Yesterday, I began a series on Building a Nonfiction Classroom Library. At this point, I am not exactly certain how many parts it will be. Originally, I was thinking I would do one a day for five days. However, the more I thought about it, the more I decided to focus on several things:
- Nonfiction Book Recommendations
- Choosing Books and Developing Your Collection
- Using Nonfiction in the Classroom to Support Writing
When I started to think about categories, I spent a lot of time thinking about how to organize book recommendations. Do I use writing styles such as narrative, expository, and persuasive? Or do I think about text structures (description, sequence, problem & solution, question & answer, cause & effect, comparison & contrast). Neither felt like a natural way of dividing up books or making recommendations. However, both of these - writing style and text structure - play a huge role in using nonfiction in the classroom. So, we will return to this in future posts.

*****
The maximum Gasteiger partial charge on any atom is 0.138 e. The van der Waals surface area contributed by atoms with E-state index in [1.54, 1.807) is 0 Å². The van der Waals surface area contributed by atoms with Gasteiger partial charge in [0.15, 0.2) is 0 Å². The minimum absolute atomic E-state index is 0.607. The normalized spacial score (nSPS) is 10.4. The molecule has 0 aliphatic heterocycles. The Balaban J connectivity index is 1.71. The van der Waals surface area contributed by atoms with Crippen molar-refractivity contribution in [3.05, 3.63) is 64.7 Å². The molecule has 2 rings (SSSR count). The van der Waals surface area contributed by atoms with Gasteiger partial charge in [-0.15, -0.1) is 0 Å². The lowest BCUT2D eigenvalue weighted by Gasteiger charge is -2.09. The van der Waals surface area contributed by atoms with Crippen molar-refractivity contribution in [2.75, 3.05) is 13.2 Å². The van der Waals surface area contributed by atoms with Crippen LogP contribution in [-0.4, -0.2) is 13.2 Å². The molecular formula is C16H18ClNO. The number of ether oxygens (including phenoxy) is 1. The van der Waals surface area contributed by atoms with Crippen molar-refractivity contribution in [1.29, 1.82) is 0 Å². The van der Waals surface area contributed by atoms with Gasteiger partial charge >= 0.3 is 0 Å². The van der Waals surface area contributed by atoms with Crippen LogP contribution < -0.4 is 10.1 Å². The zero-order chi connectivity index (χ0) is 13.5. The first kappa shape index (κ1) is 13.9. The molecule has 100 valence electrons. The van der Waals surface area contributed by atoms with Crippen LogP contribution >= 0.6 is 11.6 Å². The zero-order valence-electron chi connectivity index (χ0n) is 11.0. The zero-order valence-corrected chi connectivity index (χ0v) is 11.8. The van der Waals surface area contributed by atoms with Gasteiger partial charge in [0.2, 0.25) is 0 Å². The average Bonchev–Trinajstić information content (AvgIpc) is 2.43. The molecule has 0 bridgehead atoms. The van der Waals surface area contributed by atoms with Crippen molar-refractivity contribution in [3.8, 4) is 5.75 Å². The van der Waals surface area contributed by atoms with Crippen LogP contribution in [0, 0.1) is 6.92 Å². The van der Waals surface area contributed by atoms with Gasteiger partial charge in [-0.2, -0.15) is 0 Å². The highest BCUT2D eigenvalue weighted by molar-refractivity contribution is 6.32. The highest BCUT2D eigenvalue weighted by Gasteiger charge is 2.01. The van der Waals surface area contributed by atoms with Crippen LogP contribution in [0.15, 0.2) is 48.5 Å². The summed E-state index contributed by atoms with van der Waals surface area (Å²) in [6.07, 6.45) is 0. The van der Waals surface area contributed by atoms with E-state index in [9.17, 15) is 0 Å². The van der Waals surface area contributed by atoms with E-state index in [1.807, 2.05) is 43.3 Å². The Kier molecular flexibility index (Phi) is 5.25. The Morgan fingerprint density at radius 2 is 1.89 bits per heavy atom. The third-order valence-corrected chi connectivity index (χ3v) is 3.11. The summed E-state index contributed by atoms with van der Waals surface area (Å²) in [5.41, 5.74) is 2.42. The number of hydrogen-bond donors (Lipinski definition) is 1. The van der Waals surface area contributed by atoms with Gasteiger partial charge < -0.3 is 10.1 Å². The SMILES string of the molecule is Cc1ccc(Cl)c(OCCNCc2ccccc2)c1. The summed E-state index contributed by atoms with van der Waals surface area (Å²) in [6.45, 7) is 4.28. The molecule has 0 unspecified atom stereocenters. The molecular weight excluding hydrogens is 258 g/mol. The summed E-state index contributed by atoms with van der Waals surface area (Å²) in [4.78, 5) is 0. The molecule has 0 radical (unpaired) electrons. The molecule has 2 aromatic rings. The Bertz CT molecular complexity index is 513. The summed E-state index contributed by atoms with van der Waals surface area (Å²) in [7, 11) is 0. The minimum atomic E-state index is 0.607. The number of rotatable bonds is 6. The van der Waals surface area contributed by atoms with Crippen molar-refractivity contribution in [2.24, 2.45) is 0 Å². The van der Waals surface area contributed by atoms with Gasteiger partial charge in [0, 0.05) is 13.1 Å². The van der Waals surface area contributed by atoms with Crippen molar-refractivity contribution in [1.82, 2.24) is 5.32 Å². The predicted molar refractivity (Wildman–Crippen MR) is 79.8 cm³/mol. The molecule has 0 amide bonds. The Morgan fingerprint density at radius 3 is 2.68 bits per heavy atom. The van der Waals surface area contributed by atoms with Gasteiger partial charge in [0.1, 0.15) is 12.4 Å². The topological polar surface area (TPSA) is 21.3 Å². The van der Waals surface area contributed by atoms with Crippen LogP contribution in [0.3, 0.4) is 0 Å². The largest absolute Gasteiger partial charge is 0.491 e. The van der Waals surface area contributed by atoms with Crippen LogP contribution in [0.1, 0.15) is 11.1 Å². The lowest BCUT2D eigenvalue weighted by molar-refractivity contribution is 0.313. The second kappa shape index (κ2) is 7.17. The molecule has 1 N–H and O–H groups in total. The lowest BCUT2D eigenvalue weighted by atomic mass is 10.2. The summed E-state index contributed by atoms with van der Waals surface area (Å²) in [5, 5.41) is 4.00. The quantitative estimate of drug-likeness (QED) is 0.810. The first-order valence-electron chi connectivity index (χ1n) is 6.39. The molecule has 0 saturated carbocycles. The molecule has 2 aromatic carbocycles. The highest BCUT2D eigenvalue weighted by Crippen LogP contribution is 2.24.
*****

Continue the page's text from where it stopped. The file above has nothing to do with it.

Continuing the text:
Finally, I settled on how I would divide books into tubs in a classroom. This may not be how a librarian would sort them, but as a teacher, this is likely where I would look for them if I am going to use them as part of lessons.
My first set of tubs would be biographies.
Below you will find 40 titles by 20 different authors to include as you build your classroom library. By clicking on the author's name, you will be taken to his or her GoodReads page where you can see more information about the covers shown below as well as additional books by many of these authors. It was difficult to narrow down my list to just these authors since there are many more that I have loved. However, I tried to choose authors who had more than one title (yes, I have a few exceptions) and also tried to aim for some diversity though I have a ways to go to truly be diverse.
For more recommendations, here is a link to my GoodReads Shelf: Biographies. In 2013, I wrote a post for the Nerdy Book Club about my Top Ten Biographical Picture Books and the way I would pair them with another book. Though my top ten has likely changed since then, there are several more titles listed there.
In a future post, I will explore biographical series created by a publisher, and those can be selected and included as well in a classroom library.
Stop by on Friday, for my favorite nonfiction picture books about animals.
Don't forget to link up your nonfiction reviews here: